the rhizomatic learning lens & what rhizomes are good for

Confession: I’m not entirely sure what week it is in #change11.

Massive Open Online Courses (MOOCs) are tricky creatures, their possibilities and to-do lists inclined to slip away from you and multiply like rabbits the minute you look in another direction. Especially this “mother of all MOOCs,” with its 36 consecutive facilitators and topics.

For a lot of us in education, staying afloat in such a sea of participatory learning opportunities is difficult, overwhelming, contrary to a life’s practice of taking what Liz Renshaw so aptly called “the helicopter view” of any learning experience and trying to overview it. MOOCs are big and distributed and decentralized: conversations are happening all over, there are ostensibly over 2000 participants (even if a lot mostly lurk), and basically, there’s almost no way to keep a finger on the pulse of it all.

It’s rhizomatic, meaning that just like weeding your damn garden, what you see and pull up is only a fraction of what’s there.

This is apt, since while I may not know whether it’s week 7 or 8 of 36 in #change11, I do know it’s Dave’s week, and that the theme is rhizomatic learning.

I may as well dive in.

(Caveat here: I am Dave’s partner and while I have thoughts and opinions on rhizomatic learning I do not actually pay nearly such close attention to his work as I, uh, could? Ought to? So this post does not reflect a particularly privileged or informed perspective on Dave’s ideas, but more where they – and the conversation taking place this week in #Change11 – send me.)

As Dave frames it in his introductory post to the week’s course, rhizomatic learning is:

 “…a way of thinking about learning based on ideas described by Gilles Deleuze and Felix Guattari in A Thousand Plateaus. A rhizome, sometimes called a creeping rootstalk, is a stem of a plant that sends out roots and shoots as it spreads. It is an image used by D&G to describe the way that ideas are multiple, interconnected and self-replicating. A rhizome has no beginning or end… like the learning process.”

Sometimes Dave’s work gets taken up either as educational theory or as educational technique. For my part, I don’t think it’s either.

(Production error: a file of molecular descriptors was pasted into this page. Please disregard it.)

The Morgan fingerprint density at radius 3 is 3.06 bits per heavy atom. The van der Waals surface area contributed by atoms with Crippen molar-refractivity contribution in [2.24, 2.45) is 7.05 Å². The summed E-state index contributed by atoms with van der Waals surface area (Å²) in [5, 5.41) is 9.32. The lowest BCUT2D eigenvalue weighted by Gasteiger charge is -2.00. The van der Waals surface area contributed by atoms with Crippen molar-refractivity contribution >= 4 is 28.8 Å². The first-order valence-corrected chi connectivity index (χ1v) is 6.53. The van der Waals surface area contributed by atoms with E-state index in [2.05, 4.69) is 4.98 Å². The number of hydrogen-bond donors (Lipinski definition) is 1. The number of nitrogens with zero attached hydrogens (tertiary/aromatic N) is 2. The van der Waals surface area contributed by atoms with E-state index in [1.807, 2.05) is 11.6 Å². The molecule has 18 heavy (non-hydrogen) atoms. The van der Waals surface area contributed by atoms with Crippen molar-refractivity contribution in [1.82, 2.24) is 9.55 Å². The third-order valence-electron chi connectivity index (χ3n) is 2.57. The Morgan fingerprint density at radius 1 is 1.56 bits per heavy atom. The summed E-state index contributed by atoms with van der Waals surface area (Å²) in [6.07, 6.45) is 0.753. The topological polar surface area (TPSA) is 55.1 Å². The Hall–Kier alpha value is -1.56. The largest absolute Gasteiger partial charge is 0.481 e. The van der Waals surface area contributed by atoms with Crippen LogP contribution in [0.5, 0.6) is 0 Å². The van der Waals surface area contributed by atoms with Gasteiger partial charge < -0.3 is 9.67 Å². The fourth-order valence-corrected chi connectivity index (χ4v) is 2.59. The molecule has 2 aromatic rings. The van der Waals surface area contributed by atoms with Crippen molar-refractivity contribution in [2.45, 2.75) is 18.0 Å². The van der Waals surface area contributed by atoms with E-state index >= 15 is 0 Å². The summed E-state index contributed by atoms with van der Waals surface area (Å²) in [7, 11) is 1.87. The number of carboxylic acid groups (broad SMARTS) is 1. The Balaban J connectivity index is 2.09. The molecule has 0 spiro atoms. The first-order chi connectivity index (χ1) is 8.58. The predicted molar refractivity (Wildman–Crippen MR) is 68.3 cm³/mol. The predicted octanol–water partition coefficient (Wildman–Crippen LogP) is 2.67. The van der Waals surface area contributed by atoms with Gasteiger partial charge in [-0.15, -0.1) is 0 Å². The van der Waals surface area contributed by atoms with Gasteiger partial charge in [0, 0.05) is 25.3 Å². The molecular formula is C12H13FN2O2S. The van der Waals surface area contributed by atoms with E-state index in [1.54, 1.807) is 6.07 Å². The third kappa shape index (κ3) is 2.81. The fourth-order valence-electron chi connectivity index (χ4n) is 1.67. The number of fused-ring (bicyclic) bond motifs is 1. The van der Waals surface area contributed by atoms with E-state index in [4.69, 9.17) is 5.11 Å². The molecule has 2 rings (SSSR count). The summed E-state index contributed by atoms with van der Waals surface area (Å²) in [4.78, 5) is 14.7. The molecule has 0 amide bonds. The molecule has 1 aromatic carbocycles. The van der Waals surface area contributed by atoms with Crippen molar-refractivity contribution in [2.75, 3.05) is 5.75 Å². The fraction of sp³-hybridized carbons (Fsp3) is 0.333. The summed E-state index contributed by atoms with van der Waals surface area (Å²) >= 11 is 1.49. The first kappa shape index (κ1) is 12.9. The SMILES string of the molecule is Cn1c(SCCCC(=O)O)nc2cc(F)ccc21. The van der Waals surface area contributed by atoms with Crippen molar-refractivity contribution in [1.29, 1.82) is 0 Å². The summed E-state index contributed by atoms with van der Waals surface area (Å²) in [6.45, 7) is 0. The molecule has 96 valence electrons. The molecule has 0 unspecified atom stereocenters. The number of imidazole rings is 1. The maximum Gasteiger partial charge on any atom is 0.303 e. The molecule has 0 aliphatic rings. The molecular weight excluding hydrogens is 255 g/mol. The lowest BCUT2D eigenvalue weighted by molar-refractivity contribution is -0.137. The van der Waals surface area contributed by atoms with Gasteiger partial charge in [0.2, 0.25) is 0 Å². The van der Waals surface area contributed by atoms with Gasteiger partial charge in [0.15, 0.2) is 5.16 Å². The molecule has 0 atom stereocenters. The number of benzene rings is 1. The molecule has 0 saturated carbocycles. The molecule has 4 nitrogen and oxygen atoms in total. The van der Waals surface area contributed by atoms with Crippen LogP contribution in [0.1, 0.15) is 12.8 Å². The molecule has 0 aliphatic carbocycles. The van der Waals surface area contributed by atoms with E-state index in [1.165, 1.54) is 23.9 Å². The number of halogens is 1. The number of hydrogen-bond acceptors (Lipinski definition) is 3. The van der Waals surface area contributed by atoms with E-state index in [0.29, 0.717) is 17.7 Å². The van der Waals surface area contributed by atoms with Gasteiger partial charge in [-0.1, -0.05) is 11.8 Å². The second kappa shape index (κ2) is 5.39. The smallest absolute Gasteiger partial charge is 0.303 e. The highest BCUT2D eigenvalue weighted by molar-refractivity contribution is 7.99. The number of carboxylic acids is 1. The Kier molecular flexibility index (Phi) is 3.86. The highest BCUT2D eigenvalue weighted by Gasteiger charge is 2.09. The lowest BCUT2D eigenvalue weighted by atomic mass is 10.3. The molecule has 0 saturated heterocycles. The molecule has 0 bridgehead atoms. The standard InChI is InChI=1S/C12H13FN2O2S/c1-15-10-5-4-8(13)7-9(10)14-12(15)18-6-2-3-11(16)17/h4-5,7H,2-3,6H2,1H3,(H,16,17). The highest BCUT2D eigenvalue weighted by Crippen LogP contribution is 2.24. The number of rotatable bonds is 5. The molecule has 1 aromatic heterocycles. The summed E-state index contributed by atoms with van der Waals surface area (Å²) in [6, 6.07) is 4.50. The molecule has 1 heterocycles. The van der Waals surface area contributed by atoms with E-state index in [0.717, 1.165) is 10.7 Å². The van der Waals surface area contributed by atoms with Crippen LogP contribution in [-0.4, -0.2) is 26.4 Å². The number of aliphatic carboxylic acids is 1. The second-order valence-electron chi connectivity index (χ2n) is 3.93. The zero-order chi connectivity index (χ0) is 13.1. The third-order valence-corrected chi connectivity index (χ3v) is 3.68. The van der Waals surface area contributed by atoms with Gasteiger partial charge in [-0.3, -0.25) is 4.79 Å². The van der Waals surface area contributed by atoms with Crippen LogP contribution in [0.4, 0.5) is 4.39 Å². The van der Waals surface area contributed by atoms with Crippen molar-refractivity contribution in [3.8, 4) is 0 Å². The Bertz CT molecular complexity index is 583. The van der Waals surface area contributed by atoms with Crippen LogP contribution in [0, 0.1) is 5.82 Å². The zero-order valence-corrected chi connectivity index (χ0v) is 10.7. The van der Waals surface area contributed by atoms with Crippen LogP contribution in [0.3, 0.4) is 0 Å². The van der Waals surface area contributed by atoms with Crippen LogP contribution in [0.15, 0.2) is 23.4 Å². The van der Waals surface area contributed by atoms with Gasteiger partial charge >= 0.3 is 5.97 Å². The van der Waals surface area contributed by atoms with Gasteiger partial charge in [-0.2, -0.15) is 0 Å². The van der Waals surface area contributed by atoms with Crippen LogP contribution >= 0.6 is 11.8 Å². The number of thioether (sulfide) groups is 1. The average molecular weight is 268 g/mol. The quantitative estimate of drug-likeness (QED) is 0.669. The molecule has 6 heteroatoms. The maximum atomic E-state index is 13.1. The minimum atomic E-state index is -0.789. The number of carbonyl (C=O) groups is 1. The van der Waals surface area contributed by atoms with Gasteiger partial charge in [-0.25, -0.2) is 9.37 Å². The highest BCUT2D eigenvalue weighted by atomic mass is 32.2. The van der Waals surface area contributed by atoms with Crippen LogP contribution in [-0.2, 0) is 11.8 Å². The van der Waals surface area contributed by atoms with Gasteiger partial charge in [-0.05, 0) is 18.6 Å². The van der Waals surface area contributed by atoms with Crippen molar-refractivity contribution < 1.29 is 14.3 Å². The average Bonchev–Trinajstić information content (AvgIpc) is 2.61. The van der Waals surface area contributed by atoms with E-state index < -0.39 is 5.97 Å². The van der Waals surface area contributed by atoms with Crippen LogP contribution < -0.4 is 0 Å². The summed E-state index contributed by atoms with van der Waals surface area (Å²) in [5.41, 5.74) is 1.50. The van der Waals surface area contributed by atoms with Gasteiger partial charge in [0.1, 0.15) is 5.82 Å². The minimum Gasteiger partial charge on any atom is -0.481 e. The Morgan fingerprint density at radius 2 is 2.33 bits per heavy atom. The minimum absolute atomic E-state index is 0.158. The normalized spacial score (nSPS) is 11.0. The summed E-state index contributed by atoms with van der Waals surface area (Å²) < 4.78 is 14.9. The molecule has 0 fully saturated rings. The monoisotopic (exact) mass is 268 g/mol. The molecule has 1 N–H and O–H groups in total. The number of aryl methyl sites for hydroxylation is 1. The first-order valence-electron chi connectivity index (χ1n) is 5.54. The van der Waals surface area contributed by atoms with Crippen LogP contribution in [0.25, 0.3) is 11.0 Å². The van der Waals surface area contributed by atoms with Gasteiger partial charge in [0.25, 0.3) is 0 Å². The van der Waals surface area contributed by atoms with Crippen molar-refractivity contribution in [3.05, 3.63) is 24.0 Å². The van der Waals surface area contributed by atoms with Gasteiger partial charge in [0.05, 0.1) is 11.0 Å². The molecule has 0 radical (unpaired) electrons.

I see rhizomatics as a potent metaphor for conceptualizing the process of learning, and for approaching how we go about learning and working with learning. The value in the idea of the rhizome, for me, is the way in which it foregrounds the unpredictability, the messiness, the connectedness, and the multi-directionality of learning, knowledge, and educational research. I see rhizomatic learning almost as a lens, a pair of glasses one learns to put on in order to view the educational landscape.

These rhizomatic learning lenses are not intended to make you see more clearly, per se, though you may or may not come to that conclusion about their effects. Rather they are intended to make you see differently.

We live in a culture and time where our minds are colonized by education. Most particularly, by education as a system. We go to school, almost all of us, and are taught from an extraordinarily young age that school equates with learning. Our cultural concepts of education and learning are intrinsically interwoven with notions of schooling.

And when we try to grapple with the ways in which the discourses of learning and schooling have changed – drastically – in the past generation or so, as we are trying to do with the #change11 MOOC, that colonization often takes over.

Colonization is a harsh word. Education, after all, is a good. Most of us who tend to succeed in it have been taught that from our mothers’ knees. Even those of us who haven’t succeeded – or had the opportunity to succeed – within systematized education have traditionally been made acutely aware of our lack.

I do genuinely believe there can be great value in an education. To paraphrase Churchill on democracy, I see education as the worst system…except for all the other ones that have been tried. I place particular import on systems of public education, to the extent to which they help mitigate inequities and create opportunities. Alas, that extent is often profoundly underwhelming.

It is also where technologies and networks and the possibilities of open education really begin to excite me. Because we get the opportunity to rethink or think outside the systemic constraints of traditional education and learning, and to consider what learning and “an education” could mean.